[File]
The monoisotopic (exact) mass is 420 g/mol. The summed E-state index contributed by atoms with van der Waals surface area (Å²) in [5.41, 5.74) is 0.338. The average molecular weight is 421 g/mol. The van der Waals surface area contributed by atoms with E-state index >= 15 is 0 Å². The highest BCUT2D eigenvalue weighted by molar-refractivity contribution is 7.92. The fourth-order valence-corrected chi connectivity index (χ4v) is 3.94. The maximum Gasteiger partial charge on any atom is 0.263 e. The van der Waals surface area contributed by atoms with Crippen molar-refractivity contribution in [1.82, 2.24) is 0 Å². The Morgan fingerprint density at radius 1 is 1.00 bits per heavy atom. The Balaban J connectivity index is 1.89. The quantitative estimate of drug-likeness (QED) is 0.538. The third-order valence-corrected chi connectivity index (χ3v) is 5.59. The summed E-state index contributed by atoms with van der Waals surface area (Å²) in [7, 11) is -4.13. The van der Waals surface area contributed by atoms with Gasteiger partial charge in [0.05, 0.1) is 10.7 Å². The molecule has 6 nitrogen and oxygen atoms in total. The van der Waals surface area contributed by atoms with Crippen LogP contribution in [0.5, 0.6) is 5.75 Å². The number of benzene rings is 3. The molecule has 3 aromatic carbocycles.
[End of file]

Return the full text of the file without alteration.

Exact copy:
The monoisotopic (exact) mass is 420 g/mol. The summed E-state index contributed by atoms with van der Waals surface area (Å²) in [5.41, 5.74) is 0.338. The average molecular weight is 421 g/mol. The van der Waals surface area contributed by atoms with E-state index >= 15 is 0 Å². The highest BCUT2D eigenvalue weighted by molar-refractivity contribution is 7.92. The fourth-order valence-corrected chi connectivity index (χ4v) is 3.94. The maximum Gasteiger partial charge on any atom is 0.263 e. The van der Waals surface area contributed by atoms with Crippen molar-refractivity contribution in [1.82, 2.24) is 0 Å². The Morgan fingerprint density at radius 1 is 1.00 bits per heavy atom. The Balaban J connectivity index is 1.89. The quantitative estimate of drug-likeness (QED) is 0.538. The third-order valence-corrected chi connectivity index (χ3v) is 5.59. The summed E-state index contributed by atoms with van der Waals surface area (Å²) in [7, 11) is -4.13. The van der Waals surface area contributed by atoms with Gasteiger partial charge in [0.05, 0.1) is 10.7 Å². The molecule has 6 nitrogen and oxygen atoms in total. The van der Waals surface area contributed by atoms with Crippen LogP contribution in [0.5, 0.6) is 5.75 Å². The number of benzene rings is 3. The molecule has 3 aromatic carbocycles.